Revival of the initial 2015 accord is the only ?reasonable? way forward, the Russian Foreign Ministry has said
Any 'Plan B' in the talks on the Iranian nuclear program would violate a "consensus decision" of the UN Security Council on the issue and have "unavoidable negative consequences" for the entire Middle East, the Russian Foreign Ministry warned on Thursday.
"Any departure [from the original 2015 deal] or 'Plans B' that some people like to speculate about would run counter to the consensus decisions of the [UN] Security Council," said Ivan Nechaev, the ministry's deputy spokesman, referring to a 2015 UNSC resolution supporting that year's agreement on the Iranian nuclear program.
The revival of the existing 2015 deal through the ongoing talks in Vienna is the only "reasonable and effective way" forward, Nechaev told journalists during a briefing. He also welcomed the latest round of indirect talks between the US and Iranian delegations in Vienna, which resulted in some "progress" on issues that had earlier been a stumbling block in the negotiations.
"A positive result of the talks is... achievable," Nechaev said, adding that "there are no irreconcilable differences between the parties. Further progress would solely depend on each side's "political will," the diplomat said.
At the same time, Moscow slammed the EU for what it called the bullying tactics. "The language of ultimatums does not work in such a sensitive and high-stakes issue," Nechaev said as he particularly criticized Peter Stano, the spokesman for EU diplomatic chief Josep Borrell.
Earlier this week, Stano told journalists that "everything that could be negotiated has been incorporated into the final version of the text" compiled after the latest round of talks between Tehran and Washington, which was mediated by the EU. "It's yes or no," Stano insisted, adding that "there is no more room for other compromises." Borrell himself also called the document "the final text" at that time.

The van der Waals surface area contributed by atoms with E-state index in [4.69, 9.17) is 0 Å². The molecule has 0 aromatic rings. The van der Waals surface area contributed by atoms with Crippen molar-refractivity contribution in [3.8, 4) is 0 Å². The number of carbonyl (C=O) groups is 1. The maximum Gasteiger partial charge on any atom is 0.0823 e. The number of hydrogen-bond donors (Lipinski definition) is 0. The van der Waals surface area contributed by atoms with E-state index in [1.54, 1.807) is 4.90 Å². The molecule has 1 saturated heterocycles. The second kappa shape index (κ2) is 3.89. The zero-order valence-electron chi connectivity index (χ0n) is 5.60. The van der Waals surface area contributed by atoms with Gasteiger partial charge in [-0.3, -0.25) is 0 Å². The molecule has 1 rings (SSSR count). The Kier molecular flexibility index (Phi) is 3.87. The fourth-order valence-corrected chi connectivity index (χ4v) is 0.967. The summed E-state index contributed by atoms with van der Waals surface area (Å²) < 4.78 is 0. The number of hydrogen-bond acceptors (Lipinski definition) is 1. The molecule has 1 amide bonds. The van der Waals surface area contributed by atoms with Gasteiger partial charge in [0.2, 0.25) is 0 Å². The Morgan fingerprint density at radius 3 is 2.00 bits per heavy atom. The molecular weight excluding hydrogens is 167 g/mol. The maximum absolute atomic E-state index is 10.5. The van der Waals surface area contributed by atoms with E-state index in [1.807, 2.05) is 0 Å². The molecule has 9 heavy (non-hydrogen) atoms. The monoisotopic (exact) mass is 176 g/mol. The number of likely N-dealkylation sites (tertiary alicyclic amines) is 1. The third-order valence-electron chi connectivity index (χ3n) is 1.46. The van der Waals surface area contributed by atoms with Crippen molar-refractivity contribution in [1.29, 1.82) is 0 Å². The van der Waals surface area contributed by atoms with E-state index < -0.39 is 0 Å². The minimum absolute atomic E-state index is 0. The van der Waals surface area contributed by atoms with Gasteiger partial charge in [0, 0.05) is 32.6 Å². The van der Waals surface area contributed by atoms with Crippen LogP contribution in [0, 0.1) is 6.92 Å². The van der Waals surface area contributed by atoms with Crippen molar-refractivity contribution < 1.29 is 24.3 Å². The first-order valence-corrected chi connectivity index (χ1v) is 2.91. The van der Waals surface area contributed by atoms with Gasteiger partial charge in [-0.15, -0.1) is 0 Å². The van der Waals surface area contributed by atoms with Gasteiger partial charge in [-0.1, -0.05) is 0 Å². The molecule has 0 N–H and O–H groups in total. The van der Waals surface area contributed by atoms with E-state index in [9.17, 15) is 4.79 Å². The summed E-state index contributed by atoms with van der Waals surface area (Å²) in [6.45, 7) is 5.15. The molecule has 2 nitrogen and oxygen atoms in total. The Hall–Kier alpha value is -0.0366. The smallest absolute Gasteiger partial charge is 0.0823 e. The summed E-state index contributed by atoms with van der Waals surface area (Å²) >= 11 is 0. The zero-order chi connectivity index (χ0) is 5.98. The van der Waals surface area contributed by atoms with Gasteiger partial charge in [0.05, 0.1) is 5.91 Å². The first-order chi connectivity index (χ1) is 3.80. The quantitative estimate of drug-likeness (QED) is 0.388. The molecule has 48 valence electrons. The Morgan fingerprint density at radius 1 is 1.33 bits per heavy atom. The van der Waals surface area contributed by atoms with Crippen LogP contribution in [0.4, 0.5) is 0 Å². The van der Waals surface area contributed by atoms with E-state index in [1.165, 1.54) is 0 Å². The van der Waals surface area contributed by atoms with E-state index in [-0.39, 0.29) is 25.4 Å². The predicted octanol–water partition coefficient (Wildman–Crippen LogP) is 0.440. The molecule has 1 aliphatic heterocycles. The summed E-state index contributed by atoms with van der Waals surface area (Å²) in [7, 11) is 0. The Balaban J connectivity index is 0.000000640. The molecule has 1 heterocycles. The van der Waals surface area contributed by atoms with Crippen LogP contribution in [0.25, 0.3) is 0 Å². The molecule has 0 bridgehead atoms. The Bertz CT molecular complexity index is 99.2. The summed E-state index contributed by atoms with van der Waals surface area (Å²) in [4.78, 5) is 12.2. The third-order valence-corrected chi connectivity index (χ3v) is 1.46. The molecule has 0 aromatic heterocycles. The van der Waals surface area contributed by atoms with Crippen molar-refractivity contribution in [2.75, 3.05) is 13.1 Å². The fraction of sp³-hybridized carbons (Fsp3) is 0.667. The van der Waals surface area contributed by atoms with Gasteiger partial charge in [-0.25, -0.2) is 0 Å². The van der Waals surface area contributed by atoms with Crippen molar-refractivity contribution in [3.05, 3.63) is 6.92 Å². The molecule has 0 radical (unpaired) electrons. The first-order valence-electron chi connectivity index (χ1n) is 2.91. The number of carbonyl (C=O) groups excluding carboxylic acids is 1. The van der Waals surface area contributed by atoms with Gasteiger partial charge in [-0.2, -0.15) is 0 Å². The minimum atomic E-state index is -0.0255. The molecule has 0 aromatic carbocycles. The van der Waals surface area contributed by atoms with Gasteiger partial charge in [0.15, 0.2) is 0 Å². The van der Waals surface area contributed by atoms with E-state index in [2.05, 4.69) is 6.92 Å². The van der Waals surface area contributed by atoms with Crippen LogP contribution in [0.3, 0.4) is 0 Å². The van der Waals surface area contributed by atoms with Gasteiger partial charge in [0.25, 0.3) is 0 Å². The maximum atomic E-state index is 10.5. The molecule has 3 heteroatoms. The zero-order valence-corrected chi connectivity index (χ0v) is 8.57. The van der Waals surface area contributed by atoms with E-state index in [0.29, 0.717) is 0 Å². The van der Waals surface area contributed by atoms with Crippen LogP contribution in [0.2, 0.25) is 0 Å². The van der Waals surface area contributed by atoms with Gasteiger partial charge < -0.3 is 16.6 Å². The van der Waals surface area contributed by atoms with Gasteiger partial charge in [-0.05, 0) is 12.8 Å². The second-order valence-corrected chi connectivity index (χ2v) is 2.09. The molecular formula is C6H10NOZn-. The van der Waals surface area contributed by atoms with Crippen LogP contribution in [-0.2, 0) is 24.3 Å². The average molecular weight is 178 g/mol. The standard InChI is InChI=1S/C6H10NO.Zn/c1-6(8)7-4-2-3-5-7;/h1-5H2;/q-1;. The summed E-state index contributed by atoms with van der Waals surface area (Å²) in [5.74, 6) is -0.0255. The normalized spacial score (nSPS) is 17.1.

On Thursday, the Russian Foreign Ministry responded by saying Stano had no authority to make such statements on behalf of all parties involved in the talks. The Iranian deal, also known as the Joint Comprehensive Plan of Action (JCPOA), was built on "carefully measured balance of interests" and not "crude political pressure," it added.
The work on reviving the deal will only end "when interests of all parties involved are properly taken into account," Nechaev told journalists on Thursday.
Last week, Washington said it developed a proposal for a mutual return to the nuclear deal with Iran. Tehran responded by saying the revival of the agreement relies primarily on the US' "will" and that Washington must show its readiness to achieve a long-term result.
The Western media have also been publishing pieces calling on Washington and Brussels to work out a 'Plan B' that can be used if the Vienna negotiations yield no results. Some of the pieces openly called on Western governments to ditch the talks in favor of this option, which has apparently yet to be devised. "Enough of the 'tenuous' Iran nuclear deal - it's time for Plan B," read an opinion piece The Hill published in early July. "Biden Should Show Iran What 'Plan B' Looks Like," another piece published by the Washington Post in mid-June suggested.
The deal signed in 2015 by Iran, the US, the UK, France and Germany - as well as Russia, China and the EU - involved Tehran agreeing to certain restrictions on its nuclear industry in exchange for the lifting of economic sanctions and other incentives.
The agreement has been in limbo since 2018 when it was torpedoed by the US under then-President Donald Trump, who unilaterally withdrew from it. In response, Iran started gradually reducing its commitments under the accord, such as the level of enriched uranium it produces.
On August 1, Tehran announced it has "the technical ability to build an atomic bomb," adding, however, that such a program "is not on the agenda."